On today’s show Anna from silicon Valley asks

Is now a time to be investing in multi-family real estate? Surely there are deals coming up on the market.

Anna, this is a great question.

Some people have adjusted their criteria in terms of what is a deal as the market has heated up over the past decade. I’m a believer that the criteria for investing should not vary dramatically with market conditions. That is to say, you should be conservative in your underwriting. But the truth is, virtually nobody under the sun who is syndicating multi-family apartment deals would have realistically designed a project to withstand the kind of economic shock we are currently experiencing. No rational risk manager would have assumed a continent wide 75% drop in restaurant revenue in a 5 week period, nobody would have assumed a jump in the unemployment rate to over 20% in less than a month. There are now more than 33 million unemployed, or a real unemployment rate of 20.6%—which would be the highest level since 1934.

The fact is, investors want certainty. Lenders want certainty. The process that both investors and lenders use is to point to history.

If you have a seller looking to sell, they’re assuming the value is based on a historical metric which clearly is no longer valid, despite the fact that the history is no more than two months old.

The buyer on the other hand is looking forward at what is, and what is likely to be the case in the coming weeks and months. Because of these two perspectives, there is currently a wide gulf in expectations between buyer and seller on how to value a property.

It’s going to take some time for sellers to readjust their expectations of what their properties are worth

The lender performs three forms of due diligence, the same as any investor should do. They need to qualify the borrower, the asset, and the submarket. All three of these require some history. But in today’s market, there is no Covid-19 market seasoning. We don’t have 12 months of history deep into this economic downturn from which to predict the future.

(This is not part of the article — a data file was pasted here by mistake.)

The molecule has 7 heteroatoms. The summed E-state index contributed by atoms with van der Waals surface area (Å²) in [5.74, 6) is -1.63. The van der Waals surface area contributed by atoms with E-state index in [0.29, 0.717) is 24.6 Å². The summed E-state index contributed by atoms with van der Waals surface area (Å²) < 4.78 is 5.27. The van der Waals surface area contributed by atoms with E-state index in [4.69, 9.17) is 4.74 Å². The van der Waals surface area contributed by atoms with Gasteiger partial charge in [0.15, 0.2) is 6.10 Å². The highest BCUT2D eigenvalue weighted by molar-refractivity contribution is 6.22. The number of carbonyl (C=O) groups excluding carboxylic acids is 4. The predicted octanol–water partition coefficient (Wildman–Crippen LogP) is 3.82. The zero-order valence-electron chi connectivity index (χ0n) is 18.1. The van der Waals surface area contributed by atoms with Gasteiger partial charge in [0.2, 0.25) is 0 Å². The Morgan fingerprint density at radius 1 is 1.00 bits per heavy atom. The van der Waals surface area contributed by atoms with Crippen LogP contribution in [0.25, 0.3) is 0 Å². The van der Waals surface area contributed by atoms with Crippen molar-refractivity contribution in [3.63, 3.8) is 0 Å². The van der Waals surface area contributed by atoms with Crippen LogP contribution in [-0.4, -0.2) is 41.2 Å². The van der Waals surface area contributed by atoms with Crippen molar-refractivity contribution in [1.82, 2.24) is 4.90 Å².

The problem is that there is simply no modern day precedent for what has happened.

A lender is really asking one simple question.

If I lend you money, how am I going to get it back. How will I get it back if things go well, and how will I get the money back if things don’t go well.

The key question is whether things will go back to normal when this pandemic is over? Or will there be a new normal that doesn’t resemble the way things were?

Knowing how to value a property in this new normal is the key question. We simply don’t have enough history accumulated to be able to say what the new normal is going to be.

In the world of multi-family apartments, the demand is the same now as it was two weeks ago. The population is largely the same. Very few people have moved during this period of social isolation. So the demand hasn’t changed.

What maybe has changed is tenants’ ability to pay. With 26 million job losses in a matter of weeks, combined with moratoriums on evictions, politicians calling for rent boycotts, the ability to pay is highly questionable.

But when you have a high economic vacancy, such as we have right now, establishing the net income becomes difficult. So then establishing the value becomes impossible. 

It’s going to take time. Don’t be in a rush.